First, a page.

Culture

Video: This Is How People Reacted When They Heard A White Mom Tell Her Adopted Latina Daughter To Speak English

It seems like every other day there’s a new viral video of an old Trump supporter or a young white bro telling a Latinx person in the US to stop speaking Spanish. Recently, two elder women angrily ordered a Puerto Rican manager of a Central Florida Burger King to go back to Mexico when they overheard him speaking Spanish in a private conversation, while two Mexican-American women were detained by the U.S. Customs and Border Protection just for speaking Spanish at a Montana supermarket. The xenophobic and racist attacks, both verbal and physical, have made many feel like it’s dangerous to speak their own tongue or like an outcast for communicating to their parents or grandparents in the only language they know.

The English-only movement has further divided a country, with those ignited by the bigotry of the Trump administration unfoundedly threatened by just the sound of a person of color speaking another tongue and others who understand there is no official language in the US supporting the linguistic freedom and multiculturalism that allegedly makes the nation exceptional. 

On an episode of What Would You Do?, host John Quiñones confronts the schismatic topic. 

During the nearly 9-minute-long segment of the ABC series, a white mother tells her adopted Latina daughter to only speak Spanish and instructs her to order a hamburger instead of a traditional Latin American dish. Using hidden cameras to record the very common, but in this case staged, scenario, viewers get a peak of how ordinary people behave when they witness dilemmas that either compel them to intervene or mind their own business.

During the segment, Michele, the mother, and Isabella, the daughter, are grabbing a bite at a diner in Orangeburg, New York. The child asks the Latina waitress for arroz con leche, to which her mother responds, “Isabella, stop speaking Spanish. You’re American. That is not your language. What is wrong with you?” The first person to overhear, an elder white teacher, engages with the duo, telling Michele she doesn’t think she’s going about the situation “in the right way.”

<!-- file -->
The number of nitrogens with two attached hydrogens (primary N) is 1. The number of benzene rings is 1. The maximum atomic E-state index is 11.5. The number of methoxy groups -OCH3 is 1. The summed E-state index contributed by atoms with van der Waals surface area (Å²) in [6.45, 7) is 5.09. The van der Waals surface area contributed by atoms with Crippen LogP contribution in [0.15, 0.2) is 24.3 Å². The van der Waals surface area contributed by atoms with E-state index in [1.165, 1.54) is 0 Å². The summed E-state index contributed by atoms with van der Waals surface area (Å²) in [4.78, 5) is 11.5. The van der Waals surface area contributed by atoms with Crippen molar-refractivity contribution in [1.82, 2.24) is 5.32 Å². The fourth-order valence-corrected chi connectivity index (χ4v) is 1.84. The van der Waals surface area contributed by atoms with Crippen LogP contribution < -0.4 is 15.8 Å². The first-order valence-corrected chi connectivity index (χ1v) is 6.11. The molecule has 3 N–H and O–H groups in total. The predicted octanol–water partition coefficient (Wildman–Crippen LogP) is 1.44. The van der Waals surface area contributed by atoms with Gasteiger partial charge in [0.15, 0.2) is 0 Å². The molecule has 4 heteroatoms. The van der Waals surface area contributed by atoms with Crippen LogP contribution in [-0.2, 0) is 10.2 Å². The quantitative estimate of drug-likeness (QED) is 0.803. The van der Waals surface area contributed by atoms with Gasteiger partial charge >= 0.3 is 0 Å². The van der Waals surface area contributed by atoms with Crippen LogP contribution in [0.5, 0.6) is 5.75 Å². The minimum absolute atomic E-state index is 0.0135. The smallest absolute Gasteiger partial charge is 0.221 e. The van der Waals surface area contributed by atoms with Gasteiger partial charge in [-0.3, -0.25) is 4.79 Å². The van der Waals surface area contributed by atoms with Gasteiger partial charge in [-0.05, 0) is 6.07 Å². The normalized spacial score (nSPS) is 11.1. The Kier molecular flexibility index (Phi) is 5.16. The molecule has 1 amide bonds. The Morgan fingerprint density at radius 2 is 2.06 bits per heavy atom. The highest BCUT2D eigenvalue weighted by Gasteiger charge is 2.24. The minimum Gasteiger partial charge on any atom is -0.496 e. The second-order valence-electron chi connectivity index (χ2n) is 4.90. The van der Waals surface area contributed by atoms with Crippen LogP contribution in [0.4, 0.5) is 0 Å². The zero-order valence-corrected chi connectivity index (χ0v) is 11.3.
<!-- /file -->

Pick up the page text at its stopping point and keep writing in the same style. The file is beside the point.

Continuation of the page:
“She should be proud of her Spanish language, not to be made to feel like she’s doing something wrong,” she tells the mother. Later, she even advises the mom to learn Spanish and tells the young girl that Spanish is a beautiful language.

When Quiñones, himself a Texas-born Mexican-American, reveals his crew and asks why the woman intervened, she responded, “When it comes to children, I go from a mouse to a lion. I just don’t like anybody taking advantage of a child.”

In another scene, Isabela asks for arroz con pollo. Michele, visibly upset, scolds the girl. “Isabella, in English,” she demands. “I brought you here to give you a better life, and I want you to speak American.

This time, another teacher in a nearby table overhears and decides to offer Michele a quick lesson — in patience.

ABC

When Michele stresses that she just wants her daughter to speak English because they’re in the US, the teacher sympathizes with her. “I know. I’m a teacher, and I get it. But you’re not going to get anywhere demanding it, and you can’t get frustrated by it.”

She then turns to the girl and attempts to rationalize her mother’s actions. When Isabela asks the woman “do you think it’s wrong to speak Spanish,” she replies, “Not to mommy, because mommy doesn’t understand that. It’s good manners if you are with other people that don’t speak it, to speak English.”

When Quiñones pops out and confronts the patron, he asks her why she didn’t flat-out tell the mother she was wrong. The woman, who noted that Michele would have had better results honoring rather than attacking her daughter’s native tongue, said she was “getting very frustrated” and “was thinking maybe it was very bad,” but doesn’t know why she didn’t challenge Michele more on it.

In the next case, it’s a Puerto Rican diner who overhears the conversation. Not immediately making any comment, when Michele steps away, Isabela engages with the patron, who informs her she, too, speaks Spanish. “Yo hablo español,” she says, before asking if the young girl likes living in the US. “That’s good that somebody loving adopted you,” she says.

When Michele returned, she asks the woman if she agrees that her daughter should be speaking English instead of Spanish, to which she responds yes. At that moment, her partner, a white man, appears puzzled and chimes in: “You speak Spanish,” he tells his girlfriend. “I don’t make you speak English.” He then reacts to Michele, saying, “She [his girlfriend] speaks Spanish whenever she wants, and there’s nothing wrong with that.”